UPDATE: 9:10 AM EST – Thousands of “pro-Mubarak” thugs have decended on Tahrir Square and are attacking the protesters, gunfire has been heard – Al Jazerre-English live at video link following. The situation is not clear but it looks like Mubarak has decided to try to take control of the Square in this way – and so far the military is not able or perhaps willing to stop them.
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While protesters continue to stay in Tahrir Square and promise to stay until Mubarak goes, President Obama continues to try to have it both ways and Tony Blair is running from interview to interview trying to drum up fear of an “Islamic” takeover of Egypt and proclaiming Mubarak “immensely courageous and a force for good” in an interview with Piers Morgan on CNN.
“I don’t think the west should be the slightest bit embarrassed about the fact that it’s been working with Mubarak over the peace process but at the same time it’s been urging change in Egypt,” he said.
One comment the Guardian did not report but which was particularly striking was a response to Morgan’s questioning why the UK and US went to war on Iraq to remove Saddam Hussein but did not insist that Mubarak go. Blair – with a look of outrage said: “Mubarak is no Saddam!”
Robert Fisk, certainly the best western reporter on the Middle East, may not have heard Blair’s nonsense from the streets of Cairo but his latest column is an ideal response:
And then there was the absence of the “Islamism” that haunts the darkest corners of the West, encouraged – as usual – by America and Israel. As my mobile phone vibrated again and again, it was the same old story. Every radio anchor, every announcer, every newsroom wanted to know if the Muslim Brotherhood was behind this epic demonstration. Would the Brotherhood take over Egypt? I told the truth. It was rubbish. Why, they might get only 20 per cent at an election, 145,000 members out of a population of 80 million.
A crowd of English-speaking Egyptians crowded round me during one of the imperishable interviews and collapsed in laughter so loud that I had to bring the broadcast to an end.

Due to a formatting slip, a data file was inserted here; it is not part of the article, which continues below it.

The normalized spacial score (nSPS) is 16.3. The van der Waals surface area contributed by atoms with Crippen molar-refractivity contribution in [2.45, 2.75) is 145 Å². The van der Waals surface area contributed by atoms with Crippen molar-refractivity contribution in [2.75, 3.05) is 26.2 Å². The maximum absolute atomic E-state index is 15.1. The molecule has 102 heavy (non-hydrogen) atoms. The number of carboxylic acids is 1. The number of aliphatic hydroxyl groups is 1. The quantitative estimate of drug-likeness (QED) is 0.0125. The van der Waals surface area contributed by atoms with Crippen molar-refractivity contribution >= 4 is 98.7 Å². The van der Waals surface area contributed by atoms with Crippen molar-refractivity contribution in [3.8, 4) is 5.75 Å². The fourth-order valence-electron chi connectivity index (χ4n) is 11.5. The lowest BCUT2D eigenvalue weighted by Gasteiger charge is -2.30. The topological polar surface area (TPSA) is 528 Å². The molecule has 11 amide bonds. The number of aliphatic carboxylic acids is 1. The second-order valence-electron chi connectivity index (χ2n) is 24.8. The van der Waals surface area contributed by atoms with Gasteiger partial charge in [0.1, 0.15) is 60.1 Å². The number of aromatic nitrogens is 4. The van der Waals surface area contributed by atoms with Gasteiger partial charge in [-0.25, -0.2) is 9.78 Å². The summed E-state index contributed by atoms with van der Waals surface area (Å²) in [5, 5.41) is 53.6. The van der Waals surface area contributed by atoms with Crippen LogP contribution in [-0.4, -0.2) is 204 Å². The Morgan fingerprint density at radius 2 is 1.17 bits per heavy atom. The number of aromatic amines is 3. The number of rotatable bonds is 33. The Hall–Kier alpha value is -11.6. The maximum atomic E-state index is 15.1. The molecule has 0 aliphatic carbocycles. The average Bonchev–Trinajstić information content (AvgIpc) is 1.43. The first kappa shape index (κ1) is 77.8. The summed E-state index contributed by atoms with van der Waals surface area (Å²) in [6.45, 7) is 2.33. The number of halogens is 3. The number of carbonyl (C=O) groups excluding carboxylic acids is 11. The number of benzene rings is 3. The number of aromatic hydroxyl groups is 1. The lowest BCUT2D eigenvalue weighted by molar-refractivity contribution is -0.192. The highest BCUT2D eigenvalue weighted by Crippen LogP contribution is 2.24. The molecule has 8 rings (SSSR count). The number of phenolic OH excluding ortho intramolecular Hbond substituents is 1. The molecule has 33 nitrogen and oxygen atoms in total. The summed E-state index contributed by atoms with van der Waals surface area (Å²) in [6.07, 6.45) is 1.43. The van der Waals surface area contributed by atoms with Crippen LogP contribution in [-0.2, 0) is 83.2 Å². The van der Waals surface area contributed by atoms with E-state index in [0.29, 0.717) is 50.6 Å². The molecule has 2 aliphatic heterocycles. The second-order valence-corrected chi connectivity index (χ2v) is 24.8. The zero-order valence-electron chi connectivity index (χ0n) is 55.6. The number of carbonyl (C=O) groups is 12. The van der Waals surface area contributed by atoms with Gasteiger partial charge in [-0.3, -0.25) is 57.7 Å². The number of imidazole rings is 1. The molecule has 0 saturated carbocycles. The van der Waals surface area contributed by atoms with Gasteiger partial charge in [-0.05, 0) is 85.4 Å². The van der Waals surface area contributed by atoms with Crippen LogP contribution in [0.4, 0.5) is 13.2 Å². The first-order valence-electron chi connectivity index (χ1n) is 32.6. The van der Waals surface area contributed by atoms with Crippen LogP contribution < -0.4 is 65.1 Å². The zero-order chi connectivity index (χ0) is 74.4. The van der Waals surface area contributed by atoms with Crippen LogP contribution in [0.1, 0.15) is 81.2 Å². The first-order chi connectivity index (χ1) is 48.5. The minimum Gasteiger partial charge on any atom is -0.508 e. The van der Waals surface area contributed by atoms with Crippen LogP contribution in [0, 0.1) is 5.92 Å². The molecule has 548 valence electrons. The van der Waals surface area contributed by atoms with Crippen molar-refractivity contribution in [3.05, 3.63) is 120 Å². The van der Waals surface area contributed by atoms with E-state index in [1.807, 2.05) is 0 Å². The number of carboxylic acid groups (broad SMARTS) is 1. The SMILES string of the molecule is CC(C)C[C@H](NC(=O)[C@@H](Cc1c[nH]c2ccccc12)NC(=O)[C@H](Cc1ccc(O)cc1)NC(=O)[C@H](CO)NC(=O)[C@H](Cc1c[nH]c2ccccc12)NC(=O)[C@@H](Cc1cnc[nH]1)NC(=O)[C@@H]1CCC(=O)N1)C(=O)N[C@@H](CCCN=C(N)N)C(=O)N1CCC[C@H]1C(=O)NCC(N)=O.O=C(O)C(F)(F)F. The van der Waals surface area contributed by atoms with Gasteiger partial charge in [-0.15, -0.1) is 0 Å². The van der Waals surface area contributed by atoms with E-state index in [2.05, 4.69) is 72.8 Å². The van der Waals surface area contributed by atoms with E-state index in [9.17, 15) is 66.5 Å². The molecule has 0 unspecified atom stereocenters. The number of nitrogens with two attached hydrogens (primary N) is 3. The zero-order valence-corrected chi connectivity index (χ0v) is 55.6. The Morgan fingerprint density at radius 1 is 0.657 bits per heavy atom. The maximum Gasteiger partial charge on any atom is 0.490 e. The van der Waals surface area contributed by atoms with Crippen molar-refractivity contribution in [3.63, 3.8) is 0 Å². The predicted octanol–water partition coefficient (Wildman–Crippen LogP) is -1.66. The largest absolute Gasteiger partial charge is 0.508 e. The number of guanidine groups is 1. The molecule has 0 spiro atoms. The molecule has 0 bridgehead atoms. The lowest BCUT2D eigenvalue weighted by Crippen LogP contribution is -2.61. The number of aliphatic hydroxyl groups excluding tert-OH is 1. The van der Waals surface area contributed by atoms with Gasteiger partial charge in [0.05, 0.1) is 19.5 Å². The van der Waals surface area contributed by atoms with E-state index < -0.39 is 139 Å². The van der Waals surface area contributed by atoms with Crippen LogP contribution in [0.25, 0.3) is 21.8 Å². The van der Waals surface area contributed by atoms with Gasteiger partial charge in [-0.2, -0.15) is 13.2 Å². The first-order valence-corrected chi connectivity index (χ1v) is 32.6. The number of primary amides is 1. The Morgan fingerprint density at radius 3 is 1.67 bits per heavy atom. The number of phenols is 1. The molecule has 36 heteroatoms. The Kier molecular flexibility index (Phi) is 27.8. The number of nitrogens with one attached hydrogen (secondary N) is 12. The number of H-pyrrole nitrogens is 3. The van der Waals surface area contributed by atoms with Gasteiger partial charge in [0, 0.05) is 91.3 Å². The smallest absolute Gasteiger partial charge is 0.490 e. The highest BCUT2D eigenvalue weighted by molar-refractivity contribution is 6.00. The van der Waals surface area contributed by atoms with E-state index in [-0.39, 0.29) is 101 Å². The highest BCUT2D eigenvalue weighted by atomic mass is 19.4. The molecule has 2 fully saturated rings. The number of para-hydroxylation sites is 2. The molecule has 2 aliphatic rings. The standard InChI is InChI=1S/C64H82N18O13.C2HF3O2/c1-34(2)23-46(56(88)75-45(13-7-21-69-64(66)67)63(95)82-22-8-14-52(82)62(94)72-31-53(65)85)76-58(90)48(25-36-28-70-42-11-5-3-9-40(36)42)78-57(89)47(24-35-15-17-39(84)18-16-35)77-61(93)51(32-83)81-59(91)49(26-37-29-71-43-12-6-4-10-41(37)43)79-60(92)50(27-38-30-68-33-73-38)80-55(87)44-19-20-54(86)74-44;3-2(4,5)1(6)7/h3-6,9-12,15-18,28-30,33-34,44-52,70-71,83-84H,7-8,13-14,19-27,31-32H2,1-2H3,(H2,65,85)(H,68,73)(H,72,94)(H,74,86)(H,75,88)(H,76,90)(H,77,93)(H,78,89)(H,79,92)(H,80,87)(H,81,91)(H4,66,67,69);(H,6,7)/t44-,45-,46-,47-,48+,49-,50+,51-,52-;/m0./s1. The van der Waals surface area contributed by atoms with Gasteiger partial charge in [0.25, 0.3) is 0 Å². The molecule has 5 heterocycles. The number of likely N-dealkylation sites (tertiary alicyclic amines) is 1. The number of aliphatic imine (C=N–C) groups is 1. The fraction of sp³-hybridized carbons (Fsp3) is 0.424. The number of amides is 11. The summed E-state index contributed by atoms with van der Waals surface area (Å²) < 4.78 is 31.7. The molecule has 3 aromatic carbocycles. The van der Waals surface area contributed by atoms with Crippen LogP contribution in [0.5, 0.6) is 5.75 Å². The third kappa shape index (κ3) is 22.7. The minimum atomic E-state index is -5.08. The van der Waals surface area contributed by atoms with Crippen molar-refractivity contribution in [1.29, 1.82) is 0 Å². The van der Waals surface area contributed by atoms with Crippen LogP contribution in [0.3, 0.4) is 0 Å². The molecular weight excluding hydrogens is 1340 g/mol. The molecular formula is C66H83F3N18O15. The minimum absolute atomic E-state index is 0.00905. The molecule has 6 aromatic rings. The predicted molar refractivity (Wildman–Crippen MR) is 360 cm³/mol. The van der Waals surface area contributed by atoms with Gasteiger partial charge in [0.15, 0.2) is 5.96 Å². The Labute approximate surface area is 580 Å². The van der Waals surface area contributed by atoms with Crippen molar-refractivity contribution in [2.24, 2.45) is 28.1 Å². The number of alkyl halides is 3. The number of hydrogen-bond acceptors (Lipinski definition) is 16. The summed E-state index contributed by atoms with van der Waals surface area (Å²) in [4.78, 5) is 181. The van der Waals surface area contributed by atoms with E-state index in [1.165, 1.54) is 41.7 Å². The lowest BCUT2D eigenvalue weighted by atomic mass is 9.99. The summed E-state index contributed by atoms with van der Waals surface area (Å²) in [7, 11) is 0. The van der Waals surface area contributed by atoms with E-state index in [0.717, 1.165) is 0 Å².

Fisk goes on to discuss Obama’s response:
Amazingly, there was little evidence of hostility towards America although, given the verbal antics of Barack Obama and Hillary Clinton these past eight days, there might have well been. One almost felt sorry for Obama. Had he rallied to the kind of democracy he preached here in Cairo six months after his investiture, had he called for the departure of this third-rate dictator a few days ago, the crowds would have been carrying US as well as Egyptian flags, and Washington would have done the impossible: it would have transformed the now familiar hatred of America (Afghanistan, Iraq, the “war on terror”, etc) into the more benign relationship which the US enjoyed in the balmy 1920s and 1930s and, indeed, despite its support for the creation of Israel, into the warmth that existed between Arab and American into the 1960s.
But no. All this was squandered in just seven days of weakness and cowardice in Washington – a gutlessness so at odds with the courage of the millions of Egyptians who tried to do what we in the West always demanded of them: to turn their dust-bowl dictatorships into democracies. They supported democracy. We supported “stability”, “moderation”, “restraint”, “firm” leadership (Saddam Hussein-lite) soft “reform” and obedient Muslims.
And so Wednesday morning arrives in Tahrir Square. The protests will go on – and there’s some worry as Mubarak thugs are making an appearance:
We are all Khaled Said Welcome to Mubarak’s transitions period: Moments after Mubarak finished his speech. Hundreds of government thugs carrying knives & weapons are attacking protesters in Cairo, alexandria and Portsaid so far. A man of his word he is.
And the Al Jazeera liveblog points to this from twitter:
6:31am Tweet by Jeremy Scahill, the author Blackwater: The Rise of the World’s Most Powerful Mercenary Army:
Private Security Firms are in Egypt evacuating businessmen. Among them: Control Risks, International SOS & Diligence
“El sha’ab yureed eskat el nezam”!
(“the people want to collapse the [current] system”).